Steve Kerr, basketball coach

Steve’s leadership of The Warriors demonstrates democratic authority, the exemplary “middle road” between permissive and autocratic leadership. Being a public “upstander” has influenced other national sports leaders. Steve’s insistence his team “play with joy” counter-models the punitive autocracy that is often associated with sports coaching, and has allowed talent to thrive and happiness to infuse our city as we share the success of his team. Oakland has experienced great happiness due to the ripple-effect of his positive leadership.

Pete Docter, screenwriter

We can all see joy, anger, sadness, disgust, and fear so differently now, so much more compassionately, thanks to the Pixar film Inside Out! We thank Pete Docter and Meg LeFauve for bringing the conversation of emotional literacy into the mainstream in a huge new way. It addressed not only the importance of all of our emotions, good and bad, and how different people experience emotion differently, but showed what can happen when we suppress our feelings. When parents understand brain science, they are more likely to use curiosity as an effective parenting tool that creates empathy and closeness, and less likely to identify behavior as “bad,”falling into traps of blaming, shaming, and punishing. Thank you for this beloved work!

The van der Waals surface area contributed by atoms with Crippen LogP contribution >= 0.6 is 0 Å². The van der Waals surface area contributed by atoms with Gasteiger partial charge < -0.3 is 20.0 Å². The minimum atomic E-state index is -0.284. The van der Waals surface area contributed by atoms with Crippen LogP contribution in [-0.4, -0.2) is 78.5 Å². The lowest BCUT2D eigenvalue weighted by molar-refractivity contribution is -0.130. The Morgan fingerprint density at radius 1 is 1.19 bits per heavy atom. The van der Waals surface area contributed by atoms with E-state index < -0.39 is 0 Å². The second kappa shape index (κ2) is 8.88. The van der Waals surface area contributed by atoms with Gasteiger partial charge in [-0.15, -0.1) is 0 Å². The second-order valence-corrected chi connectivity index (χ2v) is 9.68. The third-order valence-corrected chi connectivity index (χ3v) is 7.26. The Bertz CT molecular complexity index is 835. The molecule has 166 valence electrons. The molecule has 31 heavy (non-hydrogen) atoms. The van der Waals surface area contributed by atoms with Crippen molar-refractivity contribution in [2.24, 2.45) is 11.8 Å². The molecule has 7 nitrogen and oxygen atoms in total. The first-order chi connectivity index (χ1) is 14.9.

NOTE: Nominations are still coming in. 

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By the end of the night, the suitcase was full of words…just like how Oakland is full of solutions.

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The date was chosen because of a mayoral proclamation for Oakland, but….

Anyone can give out Zorgos Awards!!!!

Thank you to “Team Zorgos!”

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Nakeyma Randle, Kristen Caven, Dave Caven, Louise Hart, Vicki Luibrand, Sharon Fillion. Not pictured: Alice Wertz, Laurie Panther